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Portable Soil moisture meter

This is a great little tool for the green thumbs. Using a nano, OLED screen and rechargable battery pack, you can make this portable soil moisture meter to take around the garden.

Bill of Materials

Qty Code Description
1 PH9205 Battery holder for our 18650
1 XC4414 Duinotech Nano
1 XC4604 Soil Moisture sensor
1 SB2307 18650 battery
1 XC4502 Lithium battery USB charger
1 XC4384 OLED module
1 ST0300 SPDT switch
1 WB2022 1 meter of cat cable for hookup (or you can use your own)
    some small screws for mounting

Software Libraries

Library Author
GFX who else but Adafruit
SSD1306 Adafruit

Connection table

Nano OLED Soil sensor Battery charger
A4 SDA    
A5 SCK    
A6   S  
5V VCC +  
GND GND - IN- (or BAT- )

The SPDT switch is connected as follows:

(charger) BATT+ (Nano) 5V (charger) IN+

This is so the unit will either power 5v -> charger IN+ when it is turned off and plugged in. or run off battery when turned on.

Note: Do not run off USB while also running off Battery

this is a direct connection from 5VUSB to battery, which will charge it, but won't stop charging it when it needs to stop.

we tried using a diode but couldn't find one that had a sufficiently low dropout. the battery is only 3.7 and we need every inch of that going to power the device.


This project was very much going through revisions right up until the 11th hour. (I had thought to include a battery meter while I was walking it to the ad dept.)

Soil meter

This part needs to be the most integral, and can be screwed onto the base of the battery holder (negative side.) unsolder the header connection on there and pull out the battery tab from the holder. you can unsolder the wire that's there and use a lead of an unused resistor (or otherwise) to make a solid solder connection going up from the battery base when you put it back in. this also makes a solid connection straight through the negative terminal of the sensor (do not solder until it's screwed in.)

battery terminal

Make sure that the screws do not affect the placement of the battery. you do have a thin margin of where you can put the screws, and keep them short. Using a hand drill like TD2089 (also mentioned in wifi meter project) is excellent for this.

Position the sensor so that the screw holes are on the thickest part of the plastic and drill, screw down and make sure it's strong.

OLED screen

Unsolder the header on the OLED screen, be very careful with this, as if you leave the hot iron on it too long, the copper will remove and the device will become inoperable without forensic repair. A handy tip is to clip as much of the headers off as you can using a big pair of cutters, and pull the black plastic off which is holding them together.

Solder some solid core wire to VCC, SDA, and SCL pins, only about 2-3 inches are needed.

Bend the front two legs of the Nano (see picture) to make a sturdy holder for the OLED, place the OLED on the nano legs so that the top screw holes mount over the bent legs and the wires run along the underside of the Nano. (a 3rd hand is helpful for this.)

usb connection

Solder the screwholes to the legs. use a short lead to go from GND up and over to the USB connection shell.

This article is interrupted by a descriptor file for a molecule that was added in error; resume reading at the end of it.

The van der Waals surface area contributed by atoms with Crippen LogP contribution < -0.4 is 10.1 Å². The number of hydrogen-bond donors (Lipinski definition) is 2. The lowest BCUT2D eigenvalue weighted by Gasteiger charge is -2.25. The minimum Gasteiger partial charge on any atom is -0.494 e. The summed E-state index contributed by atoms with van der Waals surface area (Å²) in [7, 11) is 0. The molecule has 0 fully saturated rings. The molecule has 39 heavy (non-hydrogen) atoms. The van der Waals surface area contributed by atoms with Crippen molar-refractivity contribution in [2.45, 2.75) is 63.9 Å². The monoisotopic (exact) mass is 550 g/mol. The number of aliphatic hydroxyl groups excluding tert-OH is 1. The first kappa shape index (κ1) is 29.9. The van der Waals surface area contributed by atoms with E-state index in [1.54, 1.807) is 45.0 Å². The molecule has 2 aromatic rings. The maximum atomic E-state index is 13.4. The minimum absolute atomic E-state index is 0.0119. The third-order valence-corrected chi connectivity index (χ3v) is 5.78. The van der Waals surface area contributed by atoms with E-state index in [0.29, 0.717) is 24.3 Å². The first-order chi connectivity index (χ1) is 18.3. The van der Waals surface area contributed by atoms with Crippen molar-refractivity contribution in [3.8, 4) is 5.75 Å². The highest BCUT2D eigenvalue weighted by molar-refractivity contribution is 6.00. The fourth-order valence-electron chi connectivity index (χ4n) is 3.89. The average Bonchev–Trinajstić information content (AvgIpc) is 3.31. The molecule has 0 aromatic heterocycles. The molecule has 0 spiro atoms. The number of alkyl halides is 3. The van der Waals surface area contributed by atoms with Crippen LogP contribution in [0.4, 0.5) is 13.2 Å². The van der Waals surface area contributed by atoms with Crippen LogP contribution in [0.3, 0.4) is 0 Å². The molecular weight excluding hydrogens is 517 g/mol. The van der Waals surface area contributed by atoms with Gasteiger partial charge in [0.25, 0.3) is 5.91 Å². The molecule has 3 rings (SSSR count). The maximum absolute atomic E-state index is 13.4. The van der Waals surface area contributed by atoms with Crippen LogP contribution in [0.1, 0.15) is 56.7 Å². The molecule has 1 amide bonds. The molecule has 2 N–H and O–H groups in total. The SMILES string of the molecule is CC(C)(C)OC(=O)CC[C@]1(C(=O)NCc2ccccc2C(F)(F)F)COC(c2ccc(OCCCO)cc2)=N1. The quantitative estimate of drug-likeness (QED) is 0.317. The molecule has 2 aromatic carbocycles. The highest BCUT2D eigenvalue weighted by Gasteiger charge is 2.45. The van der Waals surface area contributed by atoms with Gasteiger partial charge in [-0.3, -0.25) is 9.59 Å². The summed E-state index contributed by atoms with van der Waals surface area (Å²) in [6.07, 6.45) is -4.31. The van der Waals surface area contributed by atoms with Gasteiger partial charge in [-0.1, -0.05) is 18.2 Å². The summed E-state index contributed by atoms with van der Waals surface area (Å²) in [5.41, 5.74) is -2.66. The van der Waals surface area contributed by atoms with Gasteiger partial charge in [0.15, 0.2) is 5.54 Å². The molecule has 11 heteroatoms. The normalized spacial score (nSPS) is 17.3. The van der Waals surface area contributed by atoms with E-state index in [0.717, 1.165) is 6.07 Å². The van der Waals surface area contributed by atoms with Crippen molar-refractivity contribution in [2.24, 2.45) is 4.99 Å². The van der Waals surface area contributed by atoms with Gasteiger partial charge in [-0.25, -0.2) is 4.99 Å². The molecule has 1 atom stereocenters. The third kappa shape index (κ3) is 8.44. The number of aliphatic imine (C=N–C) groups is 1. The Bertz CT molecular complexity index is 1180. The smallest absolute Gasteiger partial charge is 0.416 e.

Trim and strip the wires so that they are just long enough to reach A4, A5, and ground solder in place.

OLED in place

Battery charger

The battery charger is just glued into place just above the moisture meter. Use the negative wire coming up from the moisture meter to connect to the negative terminal of the battery charger (BAT-)

The positive lead will go to the battery charger and one of the switch's side terminals. A small diagram can demonstrate the isolation of the USB, charger, and battery power:

battery charger

this switch changes between connecting battery power to 5V, and the charger input to 5V, allowing to both run or charge the battery. care is needed not to feed USB power directly into the battery however: using a blocking diode would have been ideal, but there was too much of a voltage drop on an already under-volt'd system

Glue the toggle switch in place just above the battery holder and solder the battery lead in place; you might have to trim it to size so there is not too much wire.

Connecting the two pieces together

Now that you have a NANO with a screen, and the unit with battery charger, you can solder a short wire to go from S on the moisture sensor over to pin A6 on the NANO.

This picture is a picture of our first model, which did not include a switch and we made the sensor go to A7, but either A6/A7 is fine.

joining the units

measure twice, cut once

This project took a lot of do-over and revisions, you can see how dirty our project has become from soldering and unsoldering all the wires. once the switch is in place and the nano is glued onto the board, make the final connections between the switch, charger, and nano power connections. (also ensure the sensor is getting positive power aswel)

You can see how dirty our final model is here:


Be sure to get some Isoprop alcohol to clean the board properly before you present it as a present to someone.


Programming is as simple as downloading the source code here and running in arduino.


Really is as simple as turning it on and sticking it in the ground. we haven't tested the durability of it as we don't have any garden beds around, but it should be able to withstand some soft-soil and etc.


There is a battery meter on it, but the unit can possibly die before the battery meter runs out, and it was added more as an after thought to demonstrate the concept.